“I’m still learning” Michelangelo (aged 87)
I’m passionate about learning and believe there’s always room to grow, no matter your level of expertise or length of experience.
Continuous professional development is important in the fast-moving world of communications and last month, I attended one of the Chartered Institute of Marketing’s copywriting courses. Although it covered some old ground for me, it was still useful (partly because it covered the dark art of headline writing, which I am always grateful for tips on – this may be the subject of my next blog).
There were also a few new writers there, which gave the class a refreshing perspective. Things we take for granted as more seasoned copywriters seemed like alien concepts to them and it encouraged healthy debate about what best practice looks like.
It was a sound reminder that easy reading often only comes from hard writing and that, while we should always keep pushing boundaries to engage our readers, we can’t forget the basics:
We’re writing for the reader
It is oh-so-easy to forget this. We’re the ones writing (and possibly researching) the article/blog/news release. Surely being able to choose what’s in and what’s out is the perk of the job, right?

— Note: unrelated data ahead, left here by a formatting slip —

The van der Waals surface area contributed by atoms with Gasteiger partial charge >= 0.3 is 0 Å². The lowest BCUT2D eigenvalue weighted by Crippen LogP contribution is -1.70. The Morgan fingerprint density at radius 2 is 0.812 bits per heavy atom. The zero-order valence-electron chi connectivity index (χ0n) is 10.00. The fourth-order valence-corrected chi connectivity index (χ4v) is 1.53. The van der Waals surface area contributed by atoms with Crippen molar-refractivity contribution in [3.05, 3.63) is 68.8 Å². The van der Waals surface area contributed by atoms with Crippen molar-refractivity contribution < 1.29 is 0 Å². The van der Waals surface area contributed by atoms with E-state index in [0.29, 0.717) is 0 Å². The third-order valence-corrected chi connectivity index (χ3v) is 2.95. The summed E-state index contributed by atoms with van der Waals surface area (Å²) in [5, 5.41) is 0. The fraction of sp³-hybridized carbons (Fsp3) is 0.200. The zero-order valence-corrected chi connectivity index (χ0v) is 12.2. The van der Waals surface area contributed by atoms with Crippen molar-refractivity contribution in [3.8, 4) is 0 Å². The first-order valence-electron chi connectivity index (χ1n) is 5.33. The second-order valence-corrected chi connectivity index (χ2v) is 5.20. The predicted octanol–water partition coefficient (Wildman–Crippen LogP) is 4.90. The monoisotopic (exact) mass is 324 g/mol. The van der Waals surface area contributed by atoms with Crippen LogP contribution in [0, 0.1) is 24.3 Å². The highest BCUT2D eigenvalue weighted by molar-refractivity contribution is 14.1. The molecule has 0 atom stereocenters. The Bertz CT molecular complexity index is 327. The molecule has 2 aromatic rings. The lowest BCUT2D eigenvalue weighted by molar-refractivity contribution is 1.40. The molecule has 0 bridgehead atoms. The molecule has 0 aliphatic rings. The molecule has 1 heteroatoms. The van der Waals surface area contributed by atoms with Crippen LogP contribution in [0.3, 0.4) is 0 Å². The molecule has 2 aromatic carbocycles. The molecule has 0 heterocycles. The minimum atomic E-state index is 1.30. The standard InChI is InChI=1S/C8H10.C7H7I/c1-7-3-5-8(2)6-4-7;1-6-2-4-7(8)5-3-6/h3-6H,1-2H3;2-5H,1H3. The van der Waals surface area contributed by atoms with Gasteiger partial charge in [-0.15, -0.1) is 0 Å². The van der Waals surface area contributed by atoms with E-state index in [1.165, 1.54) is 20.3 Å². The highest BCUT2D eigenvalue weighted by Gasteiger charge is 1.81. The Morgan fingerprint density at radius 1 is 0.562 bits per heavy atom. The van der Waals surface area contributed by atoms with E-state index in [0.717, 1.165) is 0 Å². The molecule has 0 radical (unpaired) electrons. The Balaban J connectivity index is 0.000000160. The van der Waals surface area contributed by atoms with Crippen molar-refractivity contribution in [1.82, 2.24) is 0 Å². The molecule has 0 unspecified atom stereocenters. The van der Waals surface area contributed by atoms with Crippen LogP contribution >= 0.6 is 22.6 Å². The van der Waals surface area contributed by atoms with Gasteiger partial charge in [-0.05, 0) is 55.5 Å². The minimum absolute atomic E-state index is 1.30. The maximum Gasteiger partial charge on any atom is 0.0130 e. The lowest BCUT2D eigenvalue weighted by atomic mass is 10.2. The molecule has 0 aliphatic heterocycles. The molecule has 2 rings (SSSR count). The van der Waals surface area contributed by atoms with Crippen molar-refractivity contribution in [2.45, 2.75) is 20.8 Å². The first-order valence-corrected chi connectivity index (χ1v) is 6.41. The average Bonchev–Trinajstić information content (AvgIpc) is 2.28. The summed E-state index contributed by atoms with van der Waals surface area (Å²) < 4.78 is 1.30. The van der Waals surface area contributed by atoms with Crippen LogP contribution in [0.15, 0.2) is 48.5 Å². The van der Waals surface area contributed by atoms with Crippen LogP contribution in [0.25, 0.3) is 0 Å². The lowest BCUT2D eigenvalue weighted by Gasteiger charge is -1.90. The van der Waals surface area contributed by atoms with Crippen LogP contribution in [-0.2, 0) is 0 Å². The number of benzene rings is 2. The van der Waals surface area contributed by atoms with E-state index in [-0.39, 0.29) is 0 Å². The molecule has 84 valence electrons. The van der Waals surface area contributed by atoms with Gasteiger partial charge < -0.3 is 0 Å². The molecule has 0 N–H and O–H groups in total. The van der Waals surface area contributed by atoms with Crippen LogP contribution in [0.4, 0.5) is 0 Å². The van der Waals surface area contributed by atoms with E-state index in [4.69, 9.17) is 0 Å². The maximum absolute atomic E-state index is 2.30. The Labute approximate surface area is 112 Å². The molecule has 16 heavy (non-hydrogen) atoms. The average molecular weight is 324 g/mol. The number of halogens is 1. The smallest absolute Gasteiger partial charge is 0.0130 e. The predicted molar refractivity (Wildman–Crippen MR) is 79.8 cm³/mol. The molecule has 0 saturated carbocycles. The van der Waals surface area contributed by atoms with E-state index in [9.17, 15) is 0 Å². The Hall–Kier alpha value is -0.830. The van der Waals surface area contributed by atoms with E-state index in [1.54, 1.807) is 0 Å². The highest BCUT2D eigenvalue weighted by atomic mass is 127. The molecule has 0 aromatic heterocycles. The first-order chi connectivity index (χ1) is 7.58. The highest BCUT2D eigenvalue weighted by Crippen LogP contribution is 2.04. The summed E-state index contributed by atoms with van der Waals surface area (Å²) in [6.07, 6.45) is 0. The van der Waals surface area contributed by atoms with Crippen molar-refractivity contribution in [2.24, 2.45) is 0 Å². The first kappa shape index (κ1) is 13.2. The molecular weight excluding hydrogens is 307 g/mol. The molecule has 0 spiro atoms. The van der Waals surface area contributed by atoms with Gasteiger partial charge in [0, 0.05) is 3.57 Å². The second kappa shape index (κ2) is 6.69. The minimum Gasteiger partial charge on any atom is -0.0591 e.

There’s no point wasting your time writing something no-one will read or understand. Put yourself in the shoes of your audience and think about what they want to hear.
Stick to the point
Before you start writing, be clear on what your core message is. Take time to decide what the one thing you need people to take away from your writing is. Don’t worry if this takes some time, it’s important. Knowing this will help you stay on track if you lose your way while writing.
Choose your style…
and stick to it. We should strive to be conversational where appropriate, but some writing is more formal than others and that mostly depends on your stakeholders and your brand.
Be clear about this from the outset and keep that style throughout the document.
Learn from Hemingway
Ernest Hemingway famously said ‘the first draft is shit’.
He was right.
Even seasoned professionals don’t write perfectly the first time. Writing’s a process, so don’t let yourself be overwhelmed if you’re not sure exactly how your piece is going to look.
You have a blank page and roughly a million words (the estimated number of words in the English language – don’t worry, the average person only knows 20,000 to 35,000). Play around with it. You don’t have to know what the finished piece will look like when you start. Just start putting words on paper.
Edit, edit, edit
When you have everything you want to say on paper, start moving it around, delete bits…add them back in, delete them again. This is perfectly normal. Once you’re happy with it, save and close your computer.
Then come back the next day, re-read it and make any final edits. I can almost guarantee this will result in a perfectly polished piece of writing.
I love writing. Being able to communicate a concept or story to someone I may never meet is incredibly exciting. It’s a challenge, it allows you to be creative and it allows you to connect with people. So, just take a deep breath and enjoy…